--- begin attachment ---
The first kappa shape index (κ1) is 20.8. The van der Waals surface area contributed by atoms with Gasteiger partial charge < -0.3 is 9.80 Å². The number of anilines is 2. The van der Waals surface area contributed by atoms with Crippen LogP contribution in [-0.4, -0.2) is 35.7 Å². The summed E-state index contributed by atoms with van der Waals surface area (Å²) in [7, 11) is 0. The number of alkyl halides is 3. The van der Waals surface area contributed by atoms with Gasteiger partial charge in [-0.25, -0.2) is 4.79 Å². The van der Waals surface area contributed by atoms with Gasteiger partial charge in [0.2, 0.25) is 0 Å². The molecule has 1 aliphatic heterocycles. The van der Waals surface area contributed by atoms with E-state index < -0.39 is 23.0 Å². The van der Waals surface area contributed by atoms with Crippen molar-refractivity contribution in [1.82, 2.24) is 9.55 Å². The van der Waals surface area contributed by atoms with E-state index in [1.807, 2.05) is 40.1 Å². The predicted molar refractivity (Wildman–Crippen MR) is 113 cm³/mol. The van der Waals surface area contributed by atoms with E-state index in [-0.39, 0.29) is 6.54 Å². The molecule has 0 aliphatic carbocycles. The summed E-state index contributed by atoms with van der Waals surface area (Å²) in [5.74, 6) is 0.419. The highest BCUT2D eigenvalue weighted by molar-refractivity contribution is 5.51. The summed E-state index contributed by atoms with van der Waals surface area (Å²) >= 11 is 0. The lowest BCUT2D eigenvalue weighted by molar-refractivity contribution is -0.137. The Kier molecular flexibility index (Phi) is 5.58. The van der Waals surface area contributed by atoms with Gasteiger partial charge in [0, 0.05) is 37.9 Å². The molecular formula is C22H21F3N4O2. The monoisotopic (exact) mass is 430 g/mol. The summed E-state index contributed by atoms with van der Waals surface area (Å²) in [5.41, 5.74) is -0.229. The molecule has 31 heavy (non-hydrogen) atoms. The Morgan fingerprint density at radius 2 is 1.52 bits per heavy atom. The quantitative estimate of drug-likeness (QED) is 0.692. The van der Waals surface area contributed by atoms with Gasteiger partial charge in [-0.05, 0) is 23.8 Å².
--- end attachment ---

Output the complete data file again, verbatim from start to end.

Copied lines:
The first kappa shape index (κ1) is 20.8. The van der Waals surface area contributed by atoms with Gasteiger partial charge < -0.3 is 9.80 Å². The number of anilines is 2. The van der Waals surface area contributed by atoms with Crippen LogP contribution in [-0.4, -0.2) is 35.7 Å². The summed E-state index contributed by atoms with van der Waals surface area (Å²) in [7, 11) is 0. The number of alkyl halides is 3. The van der Waals surface area contributed by atoms with Gasteiger partial charge in [-0.25, -0.2) is 4.79 Å². The van der Waals surface area contributed by atoms with Gasteiger partial charge in [0.2, 0.25) is 0 Å². The molecule has 1 aliphatic heterocycles. The van der Waals surface area contributed by atoms with E-state index < -0.39 is 23.0 Å². The van der Waals surface area contributed by atoms with Crippen molar-refractivity contribution in [1.82, 2.24) is 9.55 Å². The van der Waals surface area contributed by atoms with E-state index in [1.807, 2.05) is 40.1 Å². The predicted molar refractivity (Wildman–Crippen MR) is 113 cm³/mol. The van der Waals surface area contributed by atoms with E-state index in [-0.39, 0.29) is 6.54 Å². The molecule has 0 aliphatic carbocycles. The summed E-state index contributed by atoms with van der Waals surface area (Å²) in [5.74, 6) is 0.419. The highest BCUT2D eigenvalue weighted by molar-refractivity contribution is 5.51. The summed E-state index contributed by atoms with van der Waals surface area (Å²) >= 11 is 0. The lowest BCUT2D eigenvalue weighted by molar-refractivity contribution is -0.137. The Kier molecular flexibility index (Phi) is 5.58. The van der Waals surface area contributed by atoms with Gasteiger partial charge in [0, 0.05) is 37.9 Å². The molecular formula is C22H21F3N4O2. The monoisotopic (exact) mass is 430 g/mol. The summed E-state index contributed by atoms with van der Waals surface area (Å²) in [5.41, 5.74) is -0.229. The molecule has 31 heavy (non-hydrogen) atoms. The Morgan fingerprint density at radius 2 is 1.52 bits per heavy atom. The quantitative estimate of drug-likeness (QED) is 0.692. The van der Waals surface area contributed by atoms with Gasteiger partial charge in [-0.05, 0) is 23.8 Å².